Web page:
Thursday, October 6, 2011

Children, legacy, and meaning

Given the way we think about legacy and the influences we leave on the world, many wish to leave the world a better place than they found it. That's how those that fought the "Great" Wars thought about the future, and that's how many of our parents think when they sacrifice ("negatively," some might say) for the betterment of their children's lives. 

But there is a disconnect then between the way we are acting now, and of the future we wish for our children. Our actions are in many ways not leaving behind a better world for our children. Rather, the future is one of increased conflict over increasingly scarcer essentials of life, one of climate change (unintentional, or fossil-fuel based, and intentional, or geo-engineering based), one of mass migrations, and (instilling fear in the West) one of a more dominant Eastern hemisphere. In more ways than one, we have conducted ourselves in a libertarian sense. We want every social service that large government and society can offer, like roads, airports and the fire department, but we live insularly, on big plots of land, with our big cars, with our fences, with our increased xenophobia and utter impunity for those that aren't like us. This has definitely created a more complicated world within which to bring children into, ecologically, and consequently politically.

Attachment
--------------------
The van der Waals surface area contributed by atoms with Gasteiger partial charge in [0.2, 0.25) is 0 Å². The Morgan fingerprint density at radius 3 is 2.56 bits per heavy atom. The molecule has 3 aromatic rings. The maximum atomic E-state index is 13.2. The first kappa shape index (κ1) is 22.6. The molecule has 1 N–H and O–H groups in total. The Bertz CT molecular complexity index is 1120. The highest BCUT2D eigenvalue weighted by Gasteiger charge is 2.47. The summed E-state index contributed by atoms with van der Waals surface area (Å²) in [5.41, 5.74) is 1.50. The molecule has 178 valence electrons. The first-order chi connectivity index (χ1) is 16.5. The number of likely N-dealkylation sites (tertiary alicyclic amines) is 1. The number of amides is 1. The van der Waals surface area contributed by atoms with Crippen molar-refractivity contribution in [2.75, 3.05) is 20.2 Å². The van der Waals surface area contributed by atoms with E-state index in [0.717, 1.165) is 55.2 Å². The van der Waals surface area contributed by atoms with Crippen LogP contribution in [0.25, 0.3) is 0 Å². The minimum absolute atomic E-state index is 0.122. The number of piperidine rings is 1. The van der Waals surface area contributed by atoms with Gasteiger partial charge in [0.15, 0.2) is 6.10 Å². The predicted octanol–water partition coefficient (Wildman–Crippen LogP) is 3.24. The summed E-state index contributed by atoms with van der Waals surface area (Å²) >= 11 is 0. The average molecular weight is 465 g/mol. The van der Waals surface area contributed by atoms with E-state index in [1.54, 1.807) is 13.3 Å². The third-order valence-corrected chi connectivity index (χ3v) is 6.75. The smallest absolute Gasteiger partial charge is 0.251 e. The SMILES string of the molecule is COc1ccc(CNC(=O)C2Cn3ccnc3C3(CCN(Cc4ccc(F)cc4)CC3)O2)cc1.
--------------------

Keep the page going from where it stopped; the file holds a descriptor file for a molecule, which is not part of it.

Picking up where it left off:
In a post from a couple of days ago, The "entitlement" of having children?, I quoted Lisa Hymas, who decided not to have a child as an American, especially because the burden of American children on the world is much more massive than, say, Indian or Ugandan children. In response to that post, the most regular guest blogger, Jason Lai, said:
"I feel like this attitude is antithetical to what the majority of people would derive meaning from in life... beyond material wealth and (especially) family, what really drives a person? How do you convince a man to save the planet for the children he's not supposed to have? Which is to say, yes, we would not have environmental issues if there were no people, but then what would be the point?"
Jason is wonderfully insightful, and I agree with him. Given biological urges, I can see why many people do decide to have children. But on the other hand, there are other biological urges that we curb in the name of ethics and morality. Some people might choose not to kill even in self-defense. While people can hoard and gorge ourselves with all the so-called "essentials" of living, many live simply, in respect of the world, cherishing its finiteness. How does a biological urge and the quest to derive meaning through children unfold in response to actual problems of culture and society?

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